Chávez Chávez, the head of the PGR (the Attorney General’s office for Mexico) has publicly stated that Mexicans should not worry, there is no narco-terrorism, despite the use of a cell-phone operated car bomb used to ambush police and emergency workers in Juárez.
In one aspect, Chávez Chávez is correct, the use of the car bomb in this instance was not strictly a terrorist act, if we refer to the definition provided by Princeton University: "the calculated use of violence (or the threat of violence) against civilians in order to attain goals that are political or religious or ideological in nature; this is done through intimidation or coercion or instilling fear" (wordnetweb.princeton.edu/perl/webwn).
But, according to this definition, the cartels are engaged in terrorist acts throughout all of the country, which is evident to anyone who has been following the escalating violence, the bodies hanging from bridges, hand grenades thrown into crowds of party-goers, faces stitched to soccer balls and left in public parks, and the kidnappings, killings and torture of any and all who get in the way (whether in their own homes or at private functions). Terrorism is a loaded term, especially with all that has happened all over the world in the last decade, but refusing to acknowledge what is, in fact, happening will not make it go away and only further diminishes what little credibility the Mexican government has.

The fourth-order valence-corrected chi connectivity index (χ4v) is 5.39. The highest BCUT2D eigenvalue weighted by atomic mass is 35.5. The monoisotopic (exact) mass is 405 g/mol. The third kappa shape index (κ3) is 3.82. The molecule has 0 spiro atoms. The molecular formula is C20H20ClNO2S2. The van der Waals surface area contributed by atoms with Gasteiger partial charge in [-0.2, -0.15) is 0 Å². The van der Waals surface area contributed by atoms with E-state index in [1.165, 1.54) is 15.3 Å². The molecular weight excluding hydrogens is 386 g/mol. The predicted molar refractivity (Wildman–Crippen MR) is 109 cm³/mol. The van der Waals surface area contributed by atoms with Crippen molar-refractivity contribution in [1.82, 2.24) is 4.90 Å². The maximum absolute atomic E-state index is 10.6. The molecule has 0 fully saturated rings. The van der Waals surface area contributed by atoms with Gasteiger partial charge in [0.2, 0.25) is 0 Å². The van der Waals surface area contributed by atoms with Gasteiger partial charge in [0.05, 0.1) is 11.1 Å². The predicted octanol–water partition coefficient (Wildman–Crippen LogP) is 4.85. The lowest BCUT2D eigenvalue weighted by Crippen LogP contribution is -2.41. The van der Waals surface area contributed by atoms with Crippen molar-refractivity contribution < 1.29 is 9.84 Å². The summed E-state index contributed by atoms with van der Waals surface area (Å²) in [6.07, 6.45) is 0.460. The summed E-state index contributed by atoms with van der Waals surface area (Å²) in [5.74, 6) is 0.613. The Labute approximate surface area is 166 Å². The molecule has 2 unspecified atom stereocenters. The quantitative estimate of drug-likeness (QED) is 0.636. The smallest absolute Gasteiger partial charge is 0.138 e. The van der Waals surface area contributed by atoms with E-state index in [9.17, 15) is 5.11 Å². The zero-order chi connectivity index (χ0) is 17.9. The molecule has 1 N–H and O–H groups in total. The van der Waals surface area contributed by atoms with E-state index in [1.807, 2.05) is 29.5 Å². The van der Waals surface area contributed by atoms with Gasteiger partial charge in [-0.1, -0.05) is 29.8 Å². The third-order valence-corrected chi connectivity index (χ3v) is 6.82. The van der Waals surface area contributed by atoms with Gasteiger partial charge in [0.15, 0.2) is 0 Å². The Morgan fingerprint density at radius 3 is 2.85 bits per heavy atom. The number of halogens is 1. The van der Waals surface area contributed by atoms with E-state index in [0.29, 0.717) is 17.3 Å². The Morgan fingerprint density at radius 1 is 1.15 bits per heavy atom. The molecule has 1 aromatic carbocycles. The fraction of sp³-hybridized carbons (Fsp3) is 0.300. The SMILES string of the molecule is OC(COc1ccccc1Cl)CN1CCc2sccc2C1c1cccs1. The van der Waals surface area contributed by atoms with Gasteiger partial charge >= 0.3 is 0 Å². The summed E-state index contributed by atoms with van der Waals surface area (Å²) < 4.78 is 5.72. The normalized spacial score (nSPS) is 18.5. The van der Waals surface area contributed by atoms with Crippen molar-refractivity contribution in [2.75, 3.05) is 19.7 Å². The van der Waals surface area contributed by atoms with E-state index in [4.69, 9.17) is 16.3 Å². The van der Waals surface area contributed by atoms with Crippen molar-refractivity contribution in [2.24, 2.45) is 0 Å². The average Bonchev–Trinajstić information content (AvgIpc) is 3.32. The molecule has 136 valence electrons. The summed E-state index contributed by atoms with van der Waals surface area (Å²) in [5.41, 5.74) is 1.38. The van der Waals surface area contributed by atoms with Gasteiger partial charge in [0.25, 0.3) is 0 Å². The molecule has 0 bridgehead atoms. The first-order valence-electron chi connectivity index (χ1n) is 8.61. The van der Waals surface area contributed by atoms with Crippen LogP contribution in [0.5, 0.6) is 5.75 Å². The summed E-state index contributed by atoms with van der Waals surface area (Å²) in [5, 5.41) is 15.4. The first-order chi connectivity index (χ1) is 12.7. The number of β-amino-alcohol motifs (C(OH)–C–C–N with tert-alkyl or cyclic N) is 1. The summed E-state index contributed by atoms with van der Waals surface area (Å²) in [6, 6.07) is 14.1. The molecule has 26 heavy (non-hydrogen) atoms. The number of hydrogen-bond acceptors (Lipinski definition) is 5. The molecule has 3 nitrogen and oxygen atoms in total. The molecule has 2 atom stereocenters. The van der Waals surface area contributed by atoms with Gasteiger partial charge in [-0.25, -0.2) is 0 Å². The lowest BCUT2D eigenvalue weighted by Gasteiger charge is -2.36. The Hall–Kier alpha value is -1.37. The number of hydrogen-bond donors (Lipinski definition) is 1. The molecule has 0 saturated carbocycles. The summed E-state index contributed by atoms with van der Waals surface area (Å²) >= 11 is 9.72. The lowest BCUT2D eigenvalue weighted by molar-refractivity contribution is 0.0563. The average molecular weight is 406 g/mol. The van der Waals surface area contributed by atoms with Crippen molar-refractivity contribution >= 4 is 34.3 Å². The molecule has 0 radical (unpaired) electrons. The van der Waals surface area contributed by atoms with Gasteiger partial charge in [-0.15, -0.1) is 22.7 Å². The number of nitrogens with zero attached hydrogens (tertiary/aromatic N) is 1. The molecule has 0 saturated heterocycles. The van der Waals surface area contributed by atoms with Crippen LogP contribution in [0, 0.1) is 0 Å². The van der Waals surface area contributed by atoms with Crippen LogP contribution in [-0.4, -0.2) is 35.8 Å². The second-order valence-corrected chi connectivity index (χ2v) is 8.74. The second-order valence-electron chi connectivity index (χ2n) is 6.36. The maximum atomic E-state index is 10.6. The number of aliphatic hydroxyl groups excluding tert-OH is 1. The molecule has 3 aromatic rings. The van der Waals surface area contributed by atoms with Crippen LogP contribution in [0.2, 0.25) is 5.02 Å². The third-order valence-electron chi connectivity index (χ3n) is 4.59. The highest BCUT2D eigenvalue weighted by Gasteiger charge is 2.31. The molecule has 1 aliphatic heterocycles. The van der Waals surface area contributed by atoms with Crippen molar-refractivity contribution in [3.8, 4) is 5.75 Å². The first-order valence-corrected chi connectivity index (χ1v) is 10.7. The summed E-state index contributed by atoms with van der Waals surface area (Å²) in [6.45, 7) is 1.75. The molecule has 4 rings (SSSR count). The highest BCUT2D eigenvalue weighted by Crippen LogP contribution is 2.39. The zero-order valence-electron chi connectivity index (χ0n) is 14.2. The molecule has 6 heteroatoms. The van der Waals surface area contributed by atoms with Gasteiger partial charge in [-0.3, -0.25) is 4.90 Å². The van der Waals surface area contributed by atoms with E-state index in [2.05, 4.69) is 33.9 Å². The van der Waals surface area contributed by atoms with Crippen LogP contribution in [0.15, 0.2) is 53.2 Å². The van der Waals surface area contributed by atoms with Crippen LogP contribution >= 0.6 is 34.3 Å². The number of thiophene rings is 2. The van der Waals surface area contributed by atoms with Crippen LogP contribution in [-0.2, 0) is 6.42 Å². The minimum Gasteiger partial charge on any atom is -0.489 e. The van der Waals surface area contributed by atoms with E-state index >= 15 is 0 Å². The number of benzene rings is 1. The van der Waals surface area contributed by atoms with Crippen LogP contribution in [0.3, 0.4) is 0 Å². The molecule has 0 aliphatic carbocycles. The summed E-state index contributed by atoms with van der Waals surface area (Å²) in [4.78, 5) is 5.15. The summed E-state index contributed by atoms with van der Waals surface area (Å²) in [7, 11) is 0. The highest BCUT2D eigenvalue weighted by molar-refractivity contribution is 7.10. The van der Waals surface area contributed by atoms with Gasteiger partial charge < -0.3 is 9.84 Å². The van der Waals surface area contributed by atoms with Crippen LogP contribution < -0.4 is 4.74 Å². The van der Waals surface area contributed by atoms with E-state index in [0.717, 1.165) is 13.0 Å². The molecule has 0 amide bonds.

On another note, under the freedom of information act, the national newspaper "El Universal" has revealed that, since the beginning of Calderón's War, 208 Federal Police officers have been killed in the line of duty. The following break down parallels the escalating violence in Mexico from the war on drugs:
2006 - 1 death
2007 - 11 deaths
2008 - 63 deaths
2009 - 75 deaths
2010 - 53 deaths (from January to June)
These statistics cover only the Federal Police and does not include State Police or Municipal Police officers (who make up nearly 95% of the police force in Mexico and have less training, inferior equipment and more contact with the narcos and thus a higher body count, although statistics have not been released).
For a map of the killings: click: Narco-killings
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